Jewellery by artists, reminders of the Soviet era, and a history of the nightclub – just some of the exhibitions that design lovers won’t want to miss in 2018.
From Calder To Koons, Jewellery By Artists, Diane Venet’s Perfect Collection, March 7 to July 8, at the Musee des Arts Decoratifs, Paris
Diane Venet has collected jewellery by artists for over 30 years, and will exhibit her 230-piece collection at this show in Paris, alongside other jewellery loaned by galleries, collectors and the families of artists. Organised in chronological order and by theme, jewellery created by 150 artists, including Niki de Saint Phalle, Salvador Dali and Pablo Picasso, will be on display.
Night Fever. Designing Club Culture 1960-Today, March 17 to Sept 9, at the Vitra Design Museum, Weil am Rhein, Germany
Nightclubs and discos are hotbeds of contemporary culture, and they were there at the birth of avant garde movements that questioned the established codes of social life. These extraordinary places merge design, graphics and art with sound, light, fashion and special effects. The Vitra Design Museum’s exhibition examines the role of design in the history of the nightclub. It features films, vintage photos, posters, flyers, fashion, music and light installations to take visitors on a journey to a world of glamor and subculture.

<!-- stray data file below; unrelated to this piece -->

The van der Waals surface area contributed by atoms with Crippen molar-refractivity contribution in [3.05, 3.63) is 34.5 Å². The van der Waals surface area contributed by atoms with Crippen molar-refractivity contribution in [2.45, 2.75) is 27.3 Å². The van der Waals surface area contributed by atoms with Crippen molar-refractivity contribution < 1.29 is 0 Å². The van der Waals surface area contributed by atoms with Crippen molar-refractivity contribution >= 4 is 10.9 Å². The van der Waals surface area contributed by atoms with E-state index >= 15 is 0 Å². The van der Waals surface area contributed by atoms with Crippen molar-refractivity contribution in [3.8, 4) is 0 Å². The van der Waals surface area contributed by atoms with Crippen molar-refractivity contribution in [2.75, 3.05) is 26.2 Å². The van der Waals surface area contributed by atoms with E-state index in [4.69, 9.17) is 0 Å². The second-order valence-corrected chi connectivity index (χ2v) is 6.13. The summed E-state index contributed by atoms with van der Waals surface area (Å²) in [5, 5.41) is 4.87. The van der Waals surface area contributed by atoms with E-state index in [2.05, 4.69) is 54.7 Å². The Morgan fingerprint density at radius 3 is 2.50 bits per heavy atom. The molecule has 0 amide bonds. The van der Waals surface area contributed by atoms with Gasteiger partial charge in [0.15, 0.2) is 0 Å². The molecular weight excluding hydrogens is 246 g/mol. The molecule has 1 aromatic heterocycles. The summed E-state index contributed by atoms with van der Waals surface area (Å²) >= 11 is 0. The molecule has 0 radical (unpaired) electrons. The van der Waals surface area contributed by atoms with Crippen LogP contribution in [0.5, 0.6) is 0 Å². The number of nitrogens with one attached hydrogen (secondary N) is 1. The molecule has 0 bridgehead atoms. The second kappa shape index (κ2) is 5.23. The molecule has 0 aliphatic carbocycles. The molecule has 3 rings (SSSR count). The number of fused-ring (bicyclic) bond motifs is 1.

Soviet Design. Red Wealth, Jan 24 to May 21, at the Brussels Design Museum, Belgium
This exhibition takes us back in time, starting from post-war USSR until the Olympic Games of 1980, through a collection of daily objects and graphics, which speak volumes about life in the Soviet Union at that time. Each section represents a different aspect of Soviet life and culture – childhood and leisure, sports and public events, furniture and household products, even precision engineering and industrial production.
Peter Ghyczy: 50 Years Of Functionalism, February 7 to March 11, at the Brussels Design Museum
The Brussels Design Museum – known as the ADAM – is also staging the very first exhibition dedicated to the designer Peter Ghyczy. He is probably best known for his Garden Egg Chair, designed in 1968.
The Future Starts Here, from May 12, at the Victoria and Albert Museum, London
The V and A has put together 100 objects that demonstrate the power of design in shaping the world of tomorrow.
Kwab. Dutch Design in the Age of Rembrandt from June 29 to Sept 26, at the Rijksmuseum, Amsterdam
In the 17th century, fantasy sea creatures, scary monsters and strange body shapes reminiscent of molten candle wax decorated jugs, furniture, and smart interiors. This trend was known as the auricular style. It was a Dutch decorative arts movement which won over the rest of Europe, particularly Germany and France, and can even be seen in some of Rembrandt’s works. This exhibition at the Rijksmuseum features the auricular style in over 100 works of art from the Golden Age. – AFP Relaxnews